BUT - in the case of hanbury St, he could NOT see both ways up the street. With two doors between him and safety, someone could be on him (opening the yard door) before he was aware of it. Unless we assume he knew what lay behind the facade of No 29, he had two doors concealing it from him. Who knew what he would find there? And if the light was dawning and the streets already full of workers - who knew who might want to use the privy or glance out of a window?

                          Ok, at first he had the excuse of being a punter with a woman. But once he struck, any interruption meant almost certain capture. So, I think he KNEW what was behind there and he knew that in darkness he was safer (not safe but safer).

                          Annie was killed where she was found - I see no reason not to assume the same with Polly.

                          Phil H

                          Comment


                          • #14
                            There were no gas lamps around the murder scene. The book is in error. Check the relevant thread in the book section.
                            The slightly sloppy placing of the lamps in the pictures is an example of 'institutional suspect bias', as it greatly affects an important aspect of the crime scene.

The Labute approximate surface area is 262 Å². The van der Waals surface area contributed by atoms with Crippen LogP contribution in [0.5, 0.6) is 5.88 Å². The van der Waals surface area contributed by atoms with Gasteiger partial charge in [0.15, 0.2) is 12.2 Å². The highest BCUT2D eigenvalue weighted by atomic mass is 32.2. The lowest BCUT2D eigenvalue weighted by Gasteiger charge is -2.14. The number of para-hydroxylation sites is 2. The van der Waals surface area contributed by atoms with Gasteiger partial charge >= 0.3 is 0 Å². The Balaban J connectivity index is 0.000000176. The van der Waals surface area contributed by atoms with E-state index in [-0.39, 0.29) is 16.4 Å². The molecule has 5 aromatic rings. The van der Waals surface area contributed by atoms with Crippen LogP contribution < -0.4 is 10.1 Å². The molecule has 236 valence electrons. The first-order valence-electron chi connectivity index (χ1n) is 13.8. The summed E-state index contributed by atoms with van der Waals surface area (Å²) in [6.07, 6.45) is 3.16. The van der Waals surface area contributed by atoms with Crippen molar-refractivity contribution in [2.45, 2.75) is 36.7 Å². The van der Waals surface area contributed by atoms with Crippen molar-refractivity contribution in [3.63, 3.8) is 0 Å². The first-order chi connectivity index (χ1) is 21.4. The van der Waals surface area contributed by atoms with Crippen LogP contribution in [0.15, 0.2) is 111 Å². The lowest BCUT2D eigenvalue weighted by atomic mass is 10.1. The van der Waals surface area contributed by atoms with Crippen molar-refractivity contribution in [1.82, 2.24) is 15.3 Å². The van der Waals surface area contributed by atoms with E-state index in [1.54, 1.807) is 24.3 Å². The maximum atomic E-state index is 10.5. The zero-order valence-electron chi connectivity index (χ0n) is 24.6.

Not really the place to discuss this lechmere, but I totally disagree. The CSI book is one of the most UNBIASED I know of on the subject. I say that here in case your remarks put off any member who has not looked at the thread on this important and wholly excellent work.

                            Phil H

                            Comment


                            • #15
                              It Mitre been.

                              Hello Phil. Thanks.

                              "his escape from Mitre Square shows awareness of where police were, and the best routes for a safe departure."

                              Agreed. But, as you know, I think that has nothing to do with Polly or Annie.

                              Cheers.
                              LC

                              Comment